Recommended Order Clarifies Not All Marijuana Businesses Should Be Denied Trademark Protection

Last summer, we reported on the trademark infringement lawsuit filed by Veritas Fine Cannabis (“VFC”) against Veritas Farms here and here. In late August, I had reported Veritas Farms filed a motion to dismiss on the basis VFC does not actually possess the common law federal trademarks it seeks to enforce. Since the motion was filed, VFC filed an amended complaint, and Veritas Farms filed a second motion to dismiss, largely on the same grounds but also including arguments based on the illegality doctrine (which we’ve previously written about here).

Unfortunately for VFC, Magistrate Judge Michael E. Hegarty issued a recommended order that the Court grant Veritas Farms’ motion to dismiss – and to dismiss the trademark infringement and related claims with prejudice (meaning, VFC cannot amend or try to bring these claims again). But, for the cannabis-ancillary industry, the order clarifies the illegality doctrine isn’t going to prevent all marijuana-related services from obtaining trademark rights.

In its motion, Veritas Farms argued VFC’s business and products (which largely relate to providing information about cannabis) are illegal under federal law under the Controlled Substances Act, and thus not eligible for trademark protection. VFC responded the provision of informational services about cannabis is not illegal and thus, they are eligible for trademark protection.

Judge Hegarty began his analysis by stating the standard:

A trademark qualifies for registration and its associated benefits if the trademark owner has ‘used [the mark] in commerce’ or has a bona fide intent to do so, and courts have long held that the commerce must be ‘lawful’ for it to satisfy the “use in commerce’ requirement. (Citations omitted).

With respect to the standard, he agreed with Veritas Farms that federal trademark law can only protect marks that are in substance legal under federal law – and therefore, protection of marijuana-related goods is therefore prohibited.

Even after passage of the 2018 Farm Bill, ‘the USPTO [would] continue to refuse registration when the identified services in an application involve cannabis that meets the definition of marijuana and encompass activities prohibited under the CSA.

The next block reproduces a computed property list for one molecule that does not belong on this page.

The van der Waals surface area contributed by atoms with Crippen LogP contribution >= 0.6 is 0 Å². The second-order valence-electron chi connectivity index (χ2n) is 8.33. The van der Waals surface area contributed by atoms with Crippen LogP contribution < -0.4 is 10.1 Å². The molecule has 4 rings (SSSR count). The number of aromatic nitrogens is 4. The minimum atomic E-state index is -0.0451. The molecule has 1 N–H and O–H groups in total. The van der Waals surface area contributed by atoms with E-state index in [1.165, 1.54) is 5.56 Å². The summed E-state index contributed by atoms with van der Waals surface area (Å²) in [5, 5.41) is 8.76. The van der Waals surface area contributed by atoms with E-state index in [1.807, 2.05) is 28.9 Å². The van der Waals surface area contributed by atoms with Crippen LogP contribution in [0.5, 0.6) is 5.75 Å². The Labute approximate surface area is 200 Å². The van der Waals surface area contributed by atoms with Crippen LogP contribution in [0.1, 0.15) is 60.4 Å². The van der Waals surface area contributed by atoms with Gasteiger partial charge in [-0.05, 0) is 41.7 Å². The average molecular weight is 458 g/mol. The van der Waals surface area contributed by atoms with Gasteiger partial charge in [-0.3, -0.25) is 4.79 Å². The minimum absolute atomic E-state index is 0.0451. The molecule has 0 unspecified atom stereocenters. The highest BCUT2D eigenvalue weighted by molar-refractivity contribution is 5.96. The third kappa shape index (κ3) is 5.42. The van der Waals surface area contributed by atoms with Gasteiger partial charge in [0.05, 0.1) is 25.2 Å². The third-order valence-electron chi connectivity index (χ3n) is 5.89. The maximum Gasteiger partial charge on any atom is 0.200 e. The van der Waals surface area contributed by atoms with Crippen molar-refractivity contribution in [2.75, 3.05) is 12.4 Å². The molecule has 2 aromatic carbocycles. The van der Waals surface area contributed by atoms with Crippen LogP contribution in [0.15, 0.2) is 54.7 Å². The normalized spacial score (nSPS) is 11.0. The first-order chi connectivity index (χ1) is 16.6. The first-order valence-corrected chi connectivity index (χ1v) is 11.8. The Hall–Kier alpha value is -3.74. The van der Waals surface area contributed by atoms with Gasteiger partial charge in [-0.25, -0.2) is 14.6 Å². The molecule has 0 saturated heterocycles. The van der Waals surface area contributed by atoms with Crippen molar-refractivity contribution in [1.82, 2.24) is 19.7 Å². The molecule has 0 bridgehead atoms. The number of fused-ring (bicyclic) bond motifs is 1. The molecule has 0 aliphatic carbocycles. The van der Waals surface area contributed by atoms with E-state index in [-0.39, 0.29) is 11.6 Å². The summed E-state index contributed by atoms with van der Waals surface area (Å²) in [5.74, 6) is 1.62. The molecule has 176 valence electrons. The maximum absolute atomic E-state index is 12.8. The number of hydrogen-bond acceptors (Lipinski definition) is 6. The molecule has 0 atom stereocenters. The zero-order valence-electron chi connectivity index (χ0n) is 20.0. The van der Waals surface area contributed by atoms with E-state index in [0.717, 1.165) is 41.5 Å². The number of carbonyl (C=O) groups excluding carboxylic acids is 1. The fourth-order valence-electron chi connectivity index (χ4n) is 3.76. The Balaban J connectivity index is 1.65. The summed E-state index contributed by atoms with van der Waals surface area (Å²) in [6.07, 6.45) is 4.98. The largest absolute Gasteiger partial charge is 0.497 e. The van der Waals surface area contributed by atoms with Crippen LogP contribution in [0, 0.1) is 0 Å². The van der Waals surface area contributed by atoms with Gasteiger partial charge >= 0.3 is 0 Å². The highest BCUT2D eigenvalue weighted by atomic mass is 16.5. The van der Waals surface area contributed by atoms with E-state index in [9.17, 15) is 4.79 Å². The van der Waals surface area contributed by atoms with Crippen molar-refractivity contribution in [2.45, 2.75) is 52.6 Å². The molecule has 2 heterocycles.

However, the agreement ends there. Judge Hegarty then looked into the definition of marijuana under the Controlled Substances Act:

all parts of the plant Cannabis sativa L., whether growing or not; the seeds therefor; the resin extracted from any part of such plant; and every compound, manufacture, salt, derivative, mixture, or preparation of such plant, its seeds or resin.

Using that definition, he confirmed the attempt to trademark goods or services in connection with marijuana, its parts, or any of its uses, are “not be permitted under federal law.” That definition was not instructive on VFC’s trademark for the provision of information services – and ultimately, Judge Hegarty ruled VFC’s sought trademark protection isn’t illegal:

… the plaintiff [VFC] is attempting to trademark not cannabis-related goods and products but rather the provision of information regarding cannabis and cannabis products. The Court recognizes that this is a gray area of law. Based on the parties’ arguments and the limited case law and other authorities on the matter, the Court does not find that the provision of information, in this context, is prohibited. In other words, the provision of information regarding cannabis is not illegal under federal law, so it is eligible for trademark protection.

This recommended order is a positive sign for the industry as a whole, and it signals a growing awareness of the courts that this type of “gray area of law” needs to be proactively clarified – again and again.


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